This post is a must-read for actors, improvisers, and anyone who’s ever struggled with self-esteem. Reproduced with permission from Jimmy Carrane‘s blog.
I recently had an audition for NBC’s “Chicago Fire.” A security guard, a couple of lines. Pretty easy… or so I thought.
But, whenever I have an audition, I put so much pressure on myself that it’s no longer about getting the job, it’s about my self-worth. The sad thing is I have been going to audition after audition for more than 20 years — for commercials and industrials and bit parts in movies and TV shows — and 70 percent of the time when I leave an audition I sink down into a terrible pit, asking myself why I am even trying to be an actor.
At home, my wife, Lauren, ran the lines with me. It gets frustrating running the lines with her since she can memorize them after four or five readings, but I feel like I am back in high school cramming for a World History test.
We kept going over the script and each time, I wasn’t getting the reaction I wanted from her, so I kept losing confidence.Lately, I have been so needy in my acting and performing, looking for that outside validation from my wife, and when I don’t get it, I am more than willing to blow every opportunity that comes my way. They call that self-sabotage. I left the house feeling like I sucked.
When I walked into the room for the audition, the director and producer sat comfortably in the back on a leather sofa. I tried to find the girl who was going to read with me as someone handed me a tiny microphone to clip onto my shirt. Then I nervously began to read the script.
They let me read it three times, normally a good sign.
The second time, they said: “Don’t bend down when you deliver the lines.” The third time, they said: “This guy is business as usual.”
When I was finished, I felt like I might have a shot. I took direction pretty well and they had asked me to do it three times, which meant they must have seen something they liked.
As I was leaving the room, the casting director, whom I have known for years, followed me out and pulled me into vacant room and said in a very supportive tone:
“Do you know you are reading the first line?”
“Um… um…. No, I didn’t,” I said, feeling like a brick hit me in the head.
“I wanted you to know that. That is how you lost the last job.”
“Is that what I did in there?” I asked.
“Yes,” she said. Obviously, if I had to ask her, I was doing it in there.
“What can I do next time?” I asked, still seeing stars from the brick.
“You know the script. Memorize the first line. Say it to yourself five times in the waiting room before you go in.”
Immediately, my brain went to three places:
1. Oh god, they will never call me in again.
2. I suck.
3. I want to kill myself.
But after a few minutes I realized that her feedback was actually incredibly helpful, and I felt hopefully that she’d taken the time to give me some constructive notes. Maybe it meant she thought I had potential.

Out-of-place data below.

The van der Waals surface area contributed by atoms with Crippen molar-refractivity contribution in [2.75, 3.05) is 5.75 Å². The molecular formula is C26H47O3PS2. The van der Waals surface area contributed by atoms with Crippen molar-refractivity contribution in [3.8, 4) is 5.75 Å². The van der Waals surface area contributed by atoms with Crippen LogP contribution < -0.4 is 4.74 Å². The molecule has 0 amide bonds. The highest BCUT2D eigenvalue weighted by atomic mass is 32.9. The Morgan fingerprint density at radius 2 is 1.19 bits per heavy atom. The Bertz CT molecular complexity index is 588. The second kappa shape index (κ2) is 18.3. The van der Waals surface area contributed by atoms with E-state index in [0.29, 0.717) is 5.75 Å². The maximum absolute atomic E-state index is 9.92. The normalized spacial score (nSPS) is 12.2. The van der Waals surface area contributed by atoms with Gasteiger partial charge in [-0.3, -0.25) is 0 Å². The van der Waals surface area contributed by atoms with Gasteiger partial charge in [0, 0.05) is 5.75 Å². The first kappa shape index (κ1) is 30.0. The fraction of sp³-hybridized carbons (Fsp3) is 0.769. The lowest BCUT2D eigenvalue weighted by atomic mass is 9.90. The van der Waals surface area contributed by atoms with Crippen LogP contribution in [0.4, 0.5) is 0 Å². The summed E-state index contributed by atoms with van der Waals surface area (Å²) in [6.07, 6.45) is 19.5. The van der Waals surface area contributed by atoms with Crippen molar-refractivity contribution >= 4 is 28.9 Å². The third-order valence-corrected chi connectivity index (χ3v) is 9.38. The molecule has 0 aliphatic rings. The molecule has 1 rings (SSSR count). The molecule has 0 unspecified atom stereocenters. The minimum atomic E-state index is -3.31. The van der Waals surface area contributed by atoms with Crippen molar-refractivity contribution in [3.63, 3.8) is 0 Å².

The next night I went to couples therapy with Lauren, and I still had a bit of an emotional whiplash from the day before.
At the end of the session I said: “Maybe I am projecting this onto Lauren, but I don’t think Lauren thinks I am a good actor.”
There was a long pause, and I heard her squirm on the couch next to me.
“I have to be honest with you. I don’t think you are a good actor.”
Another brick. Then I went to those three places again. (Refer to above)
I felt angry. She was telling me this now, after we just got married?! She is my wife, she is supposed to support me. I was devastated. What was I supposed to do with this?
Later, I talked to my friend, Dan, who said, “I don’t know what this all means, but I bet it makes you a better actor.” Though I still felt angry about this, I had to agree with Dan.
After a week of wanting to kill my wife for saying this, I started realizing something: What I hated wasn’t her opinion about my acting, it was my opinion about my acting. I was the one who didn’t think I was very good. And though in perfect world your partner should think everything you do is Oscar-worthy, I would rather have her be honest with me than blow smoke up my ass.
And I started thinking about some of the lessons I’ve learned from other improvisers over the years. Jon Favreau used to be an improviser here in Chicago before he went on to become a hugely successful writer, director and actor. He wasn’t known as a great improviser, and he got lost at iO and couldn’t get any recognition at Second City or The Annoyance Theater. It was safe to say Jon wasn’t getting much validation from the improv community he wanted to to be part of, but he didn’t let that stop him. Favreau believed in himself. He believed he had talent. And he especially didn’t care what other people said. After he got a co-starring role in the film “Rudy,” he went out to LA and made things happen for himself, starting with writing and starring in “Swingers.” He surprised everyone, except himself.
When it comes to confidence, I am a work in progress. The one thing I am clear about is no one is going to have confidence in you, if you don’t have confidence in you. If you believe you are good, they will believe you are good. Any TV and film jobs I have booked over the years all had the same thing in common: I went into the audition ready to play with confidence.
I am going to be blunt. Working on my confidence takes work. Constant work, hard work, and sometimes I will be able to get help form the people I am closest to and sometimes not. And the more confidence I get, the less I look for outside validation. Even from my wife.